Eight Church Safety Considerations
Don’t overlook these areas of concern
Is your church a safe place for everyone? You care about the well-being of your people, but you may be overlooking some basic things you can do to protect them and your church’s ministry.
Below are eight of the most pressing safety concerns for churches. Some of them are obvious; others are easy to miss. Make sure you are addressing these areas, and any other safety issues that may arise.
The one safety concern that usually comes to mind is probably the least likely to occur, given statistics. But that doesn’t mean you should ignore the potential threat. If your budget allows, consider hiring off-duty police officers. Regardless, meet with your staff regularly to go over emergency procedures.
2. Disasters and Fires
Create guidelines on emergency procedures for tornadoes, earthquakes, fires, power outages, etc., and keep them up to date. Be sure staff members and volunteers are familiar with them.
3. Cyber Dangers
It goes without saying that your church’s computer network needs a strong filter against inappropriate material. But what about viruses, spyware or other malware? Make sure you have IT procedures in place to keep out damaging software that could prove costly.
Keeping the most vulnerable members of your church safe should be a top priority.
Using the internet is just one way scammers can attack your church. Also be on alert for mailings or phone calls from con artists looking to make a buck. And be wise about how you respond to those asking for benevolence.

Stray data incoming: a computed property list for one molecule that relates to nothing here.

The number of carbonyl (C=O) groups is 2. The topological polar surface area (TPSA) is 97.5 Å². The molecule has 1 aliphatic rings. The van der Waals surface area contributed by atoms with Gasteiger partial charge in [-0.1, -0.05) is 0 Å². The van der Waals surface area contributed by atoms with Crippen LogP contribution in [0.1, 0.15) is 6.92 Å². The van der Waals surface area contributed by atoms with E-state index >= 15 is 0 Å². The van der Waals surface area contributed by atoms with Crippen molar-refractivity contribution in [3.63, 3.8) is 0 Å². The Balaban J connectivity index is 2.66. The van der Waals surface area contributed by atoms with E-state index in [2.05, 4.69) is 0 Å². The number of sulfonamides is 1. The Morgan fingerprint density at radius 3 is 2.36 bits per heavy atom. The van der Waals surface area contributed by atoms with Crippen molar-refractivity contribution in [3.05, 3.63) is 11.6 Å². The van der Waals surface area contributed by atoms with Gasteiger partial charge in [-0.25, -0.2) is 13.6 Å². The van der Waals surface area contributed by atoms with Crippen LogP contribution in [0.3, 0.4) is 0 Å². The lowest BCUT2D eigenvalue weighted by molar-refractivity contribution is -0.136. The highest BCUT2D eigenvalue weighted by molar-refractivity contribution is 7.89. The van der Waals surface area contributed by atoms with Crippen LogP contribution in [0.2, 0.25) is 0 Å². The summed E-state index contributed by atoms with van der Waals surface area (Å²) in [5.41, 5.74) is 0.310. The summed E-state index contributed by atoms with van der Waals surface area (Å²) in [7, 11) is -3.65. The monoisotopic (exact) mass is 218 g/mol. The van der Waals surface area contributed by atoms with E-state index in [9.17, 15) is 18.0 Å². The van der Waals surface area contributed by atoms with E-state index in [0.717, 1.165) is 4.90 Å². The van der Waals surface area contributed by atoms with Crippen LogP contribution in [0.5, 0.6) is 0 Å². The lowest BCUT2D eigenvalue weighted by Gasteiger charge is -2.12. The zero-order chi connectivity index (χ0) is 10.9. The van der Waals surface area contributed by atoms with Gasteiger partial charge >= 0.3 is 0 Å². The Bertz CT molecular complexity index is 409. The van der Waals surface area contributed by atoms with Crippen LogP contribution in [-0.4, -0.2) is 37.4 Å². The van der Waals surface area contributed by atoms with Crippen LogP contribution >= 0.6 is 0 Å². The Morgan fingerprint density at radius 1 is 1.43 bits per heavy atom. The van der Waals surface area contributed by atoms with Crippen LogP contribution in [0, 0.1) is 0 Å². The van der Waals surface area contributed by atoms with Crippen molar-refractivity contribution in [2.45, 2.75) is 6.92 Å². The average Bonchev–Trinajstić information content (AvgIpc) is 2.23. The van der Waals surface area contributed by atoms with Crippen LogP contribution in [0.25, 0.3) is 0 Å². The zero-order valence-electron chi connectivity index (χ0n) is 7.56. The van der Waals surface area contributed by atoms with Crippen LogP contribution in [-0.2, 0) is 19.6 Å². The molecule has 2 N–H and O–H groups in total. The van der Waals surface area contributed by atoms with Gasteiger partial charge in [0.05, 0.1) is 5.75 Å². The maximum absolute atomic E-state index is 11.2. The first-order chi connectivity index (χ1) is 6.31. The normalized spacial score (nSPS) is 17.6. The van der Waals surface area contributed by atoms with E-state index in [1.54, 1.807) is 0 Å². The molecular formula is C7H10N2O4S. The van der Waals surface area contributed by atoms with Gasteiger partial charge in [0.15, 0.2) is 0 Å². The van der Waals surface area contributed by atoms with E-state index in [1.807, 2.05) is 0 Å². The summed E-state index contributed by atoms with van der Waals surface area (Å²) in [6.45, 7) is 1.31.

5. Worker Screening
Keeping the most vulnerable members of your church safe should be a top priority. This includes conducting background checks on staff members and volunteers who work with children and youth. Parents in your church expect it, and their kids and teens depend on it.
6. Tracking Kids
Secure check-in and check-out procedures are another way to keep kids safe. A good system keeps track of the children in your care and ensures they don’t leave with anyone who isn’t authorized to pick them up.
You might not have thought about how your members enter and exit your campus, but you should. Making sure parking spots are clearly marked, the lot is free of snow and ice, pedestrian walkways are easy to spot, and entrances are wheelchair accessible are a few things you can do to maintain a safe parking lot. If congestion is a problem, consider having people in the parking lot to direct traffic.
8. Office Hazards
Finally, think about the safety of those working in your church each weekend and throughout the week. Provide adequate lighting, ventilation and facilities. Review government guidelines, and make sure the work space is up to code.